File photo. Photograph:( Reuters )
Cambridge Analytica, the firm at the centre of Facebook users' data breach scandal, has sought one more week to respond to government's notice on whether it was involved in misuse of data to profile Indians and influence their voting behavior.
The notice had gone out to Cambridge Analytica over media reports about questionable practices attributed to the UK-based firm in its efforts to allegedly influence elections by harvesting data of Facebook users globally.
Sources privy to the development said that Cambridge Analytica has now sought an additional time of one week to send its response to the notice issued by the Indian government.
Also, the government of Nigeria is scrutinising the reports of the data mining firm Cambridge Analytica, which swiped the data of more than 50 million Facebook users to sway elections in many countries.
The affected countries include Nigeria, where Cambridge Analytica waged a campaign to perpetuate discord and hack into personal records of the then leading opposition candidate, Muhammadu Buhari, Nigeria’s Premium Times reported.
Cambridge Analytica and Facebook came under fire after the British firm was accused of harvesting personal information of over 50 million Facebook users illegally to influence polls in several countries.
The IT Ministry shot off notices to both Cambridge Analytica and Facebook on the data breach issue, giving them time till March 31, and April 7, respectively, to respond.
The government questioned Cambridge Analytica on whether it had been "engaged in any assignment to utilise data of Indians" pertaining to the recent breach, and also the entities that had used its services. Details were also sought on the methods used by the company to acquire such data and whether consent was taken from users.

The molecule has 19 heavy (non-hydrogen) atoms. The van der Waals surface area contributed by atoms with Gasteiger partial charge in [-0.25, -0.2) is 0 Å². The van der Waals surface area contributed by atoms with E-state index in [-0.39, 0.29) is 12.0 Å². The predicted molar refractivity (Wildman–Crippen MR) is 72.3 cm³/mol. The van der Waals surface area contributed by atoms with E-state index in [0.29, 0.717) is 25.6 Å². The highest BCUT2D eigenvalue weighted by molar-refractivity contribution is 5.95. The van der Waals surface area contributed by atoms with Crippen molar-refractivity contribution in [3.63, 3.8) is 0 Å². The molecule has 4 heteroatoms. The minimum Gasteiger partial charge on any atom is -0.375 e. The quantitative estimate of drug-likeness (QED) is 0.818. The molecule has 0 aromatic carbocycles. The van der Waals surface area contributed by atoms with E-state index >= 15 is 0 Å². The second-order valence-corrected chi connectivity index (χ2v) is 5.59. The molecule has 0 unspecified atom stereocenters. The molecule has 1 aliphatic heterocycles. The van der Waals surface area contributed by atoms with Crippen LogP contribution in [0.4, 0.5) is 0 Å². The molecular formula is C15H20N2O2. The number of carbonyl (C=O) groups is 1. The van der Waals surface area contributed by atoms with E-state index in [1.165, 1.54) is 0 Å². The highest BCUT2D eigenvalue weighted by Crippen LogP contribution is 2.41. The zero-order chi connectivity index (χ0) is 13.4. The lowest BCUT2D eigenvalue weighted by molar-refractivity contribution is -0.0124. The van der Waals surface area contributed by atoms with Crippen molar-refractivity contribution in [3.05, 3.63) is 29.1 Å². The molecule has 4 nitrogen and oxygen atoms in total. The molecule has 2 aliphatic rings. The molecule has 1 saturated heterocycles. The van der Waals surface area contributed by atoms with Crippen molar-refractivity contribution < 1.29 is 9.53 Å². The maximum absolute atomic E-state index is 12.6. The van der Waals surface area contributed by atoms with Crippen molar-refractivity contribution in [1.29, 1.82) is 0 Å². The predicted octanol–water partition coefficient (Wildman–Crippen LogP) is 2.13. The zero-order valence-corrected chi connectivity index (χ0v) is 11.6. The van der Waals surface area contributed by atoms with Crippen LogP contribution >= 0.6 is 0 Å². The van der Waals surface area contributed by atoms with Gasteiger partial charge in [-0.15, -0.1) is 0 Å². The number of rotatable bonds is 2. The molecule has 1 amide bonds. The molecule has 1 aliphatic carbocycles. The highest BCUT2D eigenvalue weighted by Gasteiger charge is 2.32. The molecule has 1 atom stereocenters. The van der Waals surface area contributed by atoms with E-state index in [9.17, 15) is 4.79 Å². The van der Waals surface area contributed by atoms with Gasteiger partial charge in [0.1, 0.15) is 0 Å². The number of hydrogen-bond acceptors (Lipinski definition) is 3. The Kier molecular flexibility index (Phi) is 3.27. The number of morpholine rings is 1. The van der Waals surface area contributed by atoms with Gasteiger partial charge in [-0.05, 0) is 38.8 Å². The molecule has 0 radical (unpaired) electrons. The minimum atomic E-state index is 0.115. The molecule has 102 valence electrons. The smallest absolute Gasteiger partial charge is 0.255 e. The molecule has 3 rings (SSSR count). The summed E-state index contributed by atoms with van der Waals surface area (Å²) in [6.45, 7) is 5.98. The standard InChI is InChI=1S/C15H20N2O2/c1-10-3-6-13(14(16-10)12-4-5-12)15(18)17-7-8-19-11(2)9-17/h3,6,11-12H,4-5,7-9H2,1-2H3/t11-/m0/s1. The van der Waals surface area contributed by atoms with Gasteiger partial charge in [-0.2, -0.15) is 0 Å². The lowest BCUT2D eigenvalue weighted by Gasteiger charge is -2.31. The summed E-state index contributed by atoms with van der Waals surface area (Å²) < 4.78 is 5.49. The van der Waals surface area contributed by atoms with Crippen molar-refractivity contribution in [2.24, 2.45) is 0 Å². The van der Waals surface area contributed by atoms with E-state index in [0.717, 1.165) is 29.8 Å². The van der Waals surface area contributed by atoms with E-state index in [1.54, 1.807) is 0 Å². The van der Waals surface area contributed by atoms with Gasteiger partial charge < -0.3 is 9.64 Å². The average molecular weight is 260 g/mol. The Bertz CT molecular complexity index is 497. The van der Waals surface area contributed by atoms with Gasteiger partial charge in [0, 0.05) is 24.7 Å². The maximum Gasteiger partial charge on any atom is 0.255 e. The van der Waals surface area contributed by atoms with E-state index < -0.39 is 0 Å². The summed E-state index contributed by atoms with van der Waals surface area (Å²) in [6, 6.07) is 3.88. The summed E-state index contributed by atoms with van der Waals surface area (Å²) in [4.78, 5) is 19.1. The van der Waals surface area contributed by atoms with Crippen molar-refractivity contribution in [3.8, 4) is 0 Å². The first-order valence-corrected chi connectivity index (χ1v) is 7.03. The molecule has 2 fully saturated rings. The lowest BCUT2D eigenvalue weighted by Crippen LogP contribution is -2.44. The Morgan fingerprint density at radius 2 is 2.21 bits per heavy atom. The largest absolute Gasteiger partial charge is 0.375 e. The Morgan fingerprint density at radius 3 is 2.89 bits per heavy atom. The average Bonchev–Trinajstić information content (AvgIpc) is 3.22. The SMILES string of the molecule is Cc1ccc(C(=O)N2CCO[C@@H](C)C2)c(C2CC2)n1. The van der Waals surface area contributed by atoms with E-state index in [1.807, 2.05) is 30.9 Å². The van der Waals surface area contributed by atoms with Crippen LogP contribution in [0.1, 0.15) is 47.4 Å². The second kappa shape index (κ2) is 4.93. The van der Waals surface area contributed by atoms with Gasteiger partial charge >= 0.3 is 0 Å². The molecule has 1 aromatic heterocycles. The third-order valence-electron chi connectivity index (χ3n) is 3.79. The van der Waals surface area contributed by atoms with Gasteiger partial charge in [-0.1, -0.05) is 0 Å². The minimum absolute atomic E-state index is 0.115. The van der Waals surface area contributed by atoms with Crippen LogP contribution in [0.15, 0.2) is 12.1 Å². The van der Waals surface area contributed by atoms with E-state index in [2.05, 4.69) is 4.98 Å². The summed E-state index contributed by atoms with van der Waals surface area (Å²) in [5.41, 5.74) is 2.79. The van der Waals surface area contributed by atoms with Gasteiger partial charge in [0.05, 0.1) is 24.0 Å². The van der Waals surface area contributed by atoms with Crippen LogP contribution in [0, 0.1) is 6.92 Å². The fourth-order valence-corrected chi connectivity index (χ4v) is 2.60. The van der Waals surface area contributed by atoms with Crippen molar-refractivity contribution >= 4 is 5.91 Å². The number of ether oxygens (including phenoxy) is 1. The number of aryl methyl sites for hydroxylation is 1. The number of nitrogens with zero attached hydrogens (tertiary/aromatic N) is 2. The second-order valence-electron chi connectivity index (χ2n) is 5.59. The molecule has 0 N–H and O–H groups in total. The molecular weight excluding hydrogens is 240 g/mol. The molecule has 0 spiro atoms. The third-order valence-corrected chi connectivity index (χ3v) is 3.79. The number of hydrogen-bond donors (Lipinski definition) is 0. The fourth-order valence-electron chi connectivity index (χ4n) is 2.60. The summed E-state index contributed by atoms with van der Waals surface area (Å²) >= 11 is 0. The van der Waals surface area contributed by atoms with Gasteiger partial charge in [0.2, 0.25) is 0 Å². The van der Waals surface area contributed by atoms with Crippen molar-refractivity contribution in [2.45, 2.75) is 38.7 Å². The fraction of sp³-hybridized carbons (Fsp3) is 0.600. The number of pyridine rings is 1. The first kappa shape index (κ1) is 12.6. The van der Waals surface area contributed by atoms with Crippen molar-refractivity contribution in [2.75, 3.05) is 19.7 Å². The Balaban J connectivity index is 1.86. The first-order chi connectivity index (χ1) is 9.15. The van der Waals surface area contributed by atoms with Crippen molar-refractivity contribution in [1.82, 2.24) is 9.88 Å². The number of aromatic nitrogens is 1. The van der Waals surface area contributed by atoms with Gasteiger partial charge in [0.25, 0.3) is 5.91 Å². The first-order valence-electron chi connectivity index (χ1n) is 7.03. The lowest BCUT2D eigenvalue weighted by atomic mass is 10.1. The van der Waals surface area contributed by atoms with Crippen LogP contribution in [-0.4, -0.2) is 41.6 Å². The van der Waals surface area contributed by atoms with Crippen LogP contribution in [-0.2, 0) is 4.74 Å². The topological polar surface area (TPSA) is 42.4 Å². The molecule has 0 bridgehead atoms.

An official statement issued last month had said: "Ministry of Electronics & Information Technology, Government of India, has issued a notice... To Cambridge Analytica, wherein the serious breach of propriety and misuse of data intended to profile and influence voting behaviour has been highlighted".
"Was there any profiling done on the basis of such data?," the Ministry had asked the company, following reports that political parties had used the data analytics firm during elections.
Meanwhile, Facebook users whose data was harvested by Cambridge Analytica could be entitled to more than £12,000 in compensation, according to reports.
Facebook could face costs of £625billion and be forced to pay £12,500 in damages to the people affected, reports quoted Dr Maureen Mapp as saying.
Law and IT Minster Ravi Shankar Prasad has already warned the social media giant of "stringent" action for any attempt to influence polls through data theft, and had even threatened to summon its CEO Mark Zuckerberg, if needed.